Sexual Reproduction of Wetland Angiosperms

In general, sexual reproduction in plants is thought to be advantageous in changing or heterogeneous environments, while asexual reproduction is favored in stable or uniform habitats. Many wetland habitats are generally thought to be relatively stable due to the buffering capacity of water and predictable daily and seasonal changes. Nearly all wetland plants reproduce asexually and in many, sexual reproduction is rare.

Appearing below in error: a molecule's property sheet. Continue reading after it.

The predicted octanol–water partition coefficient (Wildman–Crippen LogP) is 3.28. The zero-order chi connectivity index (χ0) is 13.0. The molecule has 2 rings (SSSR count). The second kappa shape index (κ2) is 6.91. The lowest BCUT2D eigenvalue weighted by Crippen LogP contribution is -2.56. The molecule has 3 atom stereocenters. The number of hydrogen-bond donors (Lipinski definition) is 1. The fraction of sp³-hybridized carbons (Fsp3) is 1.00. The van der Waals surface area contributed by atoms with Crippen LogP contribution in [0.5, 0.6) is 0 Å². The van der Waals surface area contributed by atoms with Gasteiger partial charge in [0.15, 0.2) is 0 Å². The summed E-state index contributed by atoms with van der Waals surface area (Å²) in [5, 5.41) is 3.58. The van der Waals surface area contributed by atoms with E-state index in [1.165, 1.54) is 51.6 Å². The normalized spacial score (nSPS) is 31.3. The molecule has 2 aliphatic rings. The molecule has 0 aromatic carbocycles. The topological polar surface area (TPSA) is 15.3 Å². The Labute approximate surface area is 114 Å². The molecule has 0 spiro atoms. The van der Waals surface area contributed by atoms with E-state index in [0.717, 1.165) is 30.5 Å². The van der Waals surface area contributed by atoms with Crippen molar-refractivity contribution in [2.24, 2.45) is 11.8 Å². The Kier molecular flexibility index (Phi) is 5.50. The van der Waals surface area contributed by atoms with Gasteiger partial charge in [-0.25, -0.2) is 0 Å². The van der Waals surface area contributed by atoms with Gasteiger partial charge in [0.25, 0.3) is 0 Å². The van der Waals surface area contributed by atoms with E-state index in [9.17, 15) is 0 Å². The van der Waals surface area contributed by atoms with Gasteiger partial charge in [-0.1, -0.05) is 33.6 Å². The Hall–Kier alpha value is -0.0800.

Because wetland habitats are often stable, why should sexual reproduction exist there at all? In fact, wetland environments can be unstable. Short-term changes in water level due to sudden flooding or droughts can bring about drastic variations in the growth conditions of wetland plants. Within the time frame of plant evolutionary processes, such habitat-altering and land-forming forces as glaciation and continental drift have brought about changes in wetland habitats. Vascular wetland plants adapt to these changes through genetic selection that occurs with sexual reproduction. Sexual reproduction also allows for genetic responses to pathogen outbreaks, which are unpredictable and can negatively affect a population at any time (Ehrlich and Raven 1969; Philbrick and Les 1996).

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